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September 23, 1974

Therapy for Pulmonary Embolism

Author Affiliations

From the Medical Service, Veterans Administration Hospital, West Roxbury, Mass, and the departments of medicine, Peter Bent Brigham Hospital and Harvard Medical School, Boston.

JAMA. 1974;229(13):1795-1798. doi:10.1001/jama.1974.03230510063031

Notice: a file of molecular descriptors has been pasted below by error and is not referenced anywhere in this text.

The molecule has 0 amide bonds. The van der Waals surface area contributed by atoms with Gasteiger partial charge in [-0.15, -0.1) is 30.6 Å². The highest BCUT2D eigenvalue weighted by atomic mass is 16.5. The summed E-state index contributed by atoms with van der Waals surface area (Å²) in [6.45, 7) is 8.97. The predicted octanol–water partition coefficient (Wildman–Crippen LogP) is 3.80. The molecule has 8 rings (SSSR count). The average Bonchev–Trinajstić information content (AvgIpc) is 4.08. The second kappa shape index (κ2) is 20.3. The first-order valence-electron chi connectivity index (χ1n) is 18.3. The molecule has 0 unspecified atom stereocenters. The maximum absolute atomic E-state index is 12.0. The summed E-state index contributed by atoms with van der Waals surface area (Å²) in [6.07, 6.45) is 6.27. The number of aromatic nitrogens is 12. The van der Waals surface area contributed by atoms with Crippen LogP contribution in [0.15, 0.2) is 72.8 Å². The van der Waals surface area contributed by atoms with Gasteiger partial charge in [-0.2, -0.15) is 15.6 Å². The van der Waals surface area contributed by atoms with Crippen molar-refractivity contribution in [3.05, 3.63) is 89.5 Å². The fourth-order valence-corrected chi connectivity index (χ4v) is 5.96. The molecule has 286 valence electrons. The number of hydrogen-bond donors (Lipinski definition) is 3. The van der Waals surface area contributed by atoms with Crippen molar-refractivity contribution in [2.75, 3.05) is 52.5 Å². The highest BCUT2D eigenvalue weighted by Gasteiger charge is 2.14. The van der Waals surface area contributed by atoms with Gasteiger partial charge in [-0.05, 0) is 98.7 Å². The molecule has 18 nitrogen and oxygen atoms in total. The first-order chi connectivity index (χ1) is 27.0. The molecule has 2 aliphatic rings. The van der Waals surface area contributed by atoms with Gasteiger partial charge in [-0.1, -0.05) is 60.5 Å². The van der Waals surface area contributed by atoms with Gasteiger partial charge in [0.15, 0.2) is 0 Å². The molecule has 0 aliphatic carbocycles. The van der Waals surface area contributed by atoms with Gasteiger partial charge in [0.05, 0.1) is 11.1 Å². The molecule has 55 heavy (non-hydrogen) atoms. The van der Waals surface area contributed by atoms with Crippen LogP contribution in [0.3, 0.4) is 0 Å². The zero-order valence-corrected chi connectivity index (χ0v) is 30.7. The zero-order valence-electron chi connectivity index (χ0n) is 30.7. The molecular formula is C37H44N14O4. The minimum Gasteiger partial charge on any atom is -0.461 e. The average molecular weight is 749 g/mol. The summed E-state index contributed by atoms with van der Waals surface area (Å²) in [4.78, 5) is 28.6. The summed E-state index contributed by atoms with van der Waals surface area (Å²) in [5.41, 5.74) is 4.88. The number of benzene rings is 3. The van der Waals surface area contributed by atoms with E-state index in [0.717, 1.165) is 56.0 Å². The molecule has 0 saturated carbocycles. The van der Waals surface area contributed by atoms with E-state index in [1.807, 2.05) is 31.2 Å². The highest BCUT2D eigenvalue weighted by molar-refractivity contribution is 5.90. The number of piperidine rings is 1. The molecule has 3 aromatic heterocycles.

DURING the past several years, there has been a growing awareness of the thromboembolic problem as a modern paradox: that as medical progress is being made, the incidence of thromboembolism is rising. The likely reason for this is that we are confronted with an older and sicker population who are subjected to prolonged periods of bed rest and more complex operations. From statistics, when both the primary and secondary, or contributory, causes of death are considered, pulmonary embolism may well be the most common cause of death in the hospital.1 On the basis of reasonable estimates that fatal pulmonary embolism occurs in five patients per 1,000 inpatients2 and nonfatal pulmonary embolism in 20 patients per 1,000 inpatients,3 it can be estimated that approximately 142,000 patients suffer fatal pulmonary embolism and 568,000 suffer nonfatal pulmonary embolism each year in the United States. The mortality of untreated pulmonary embolism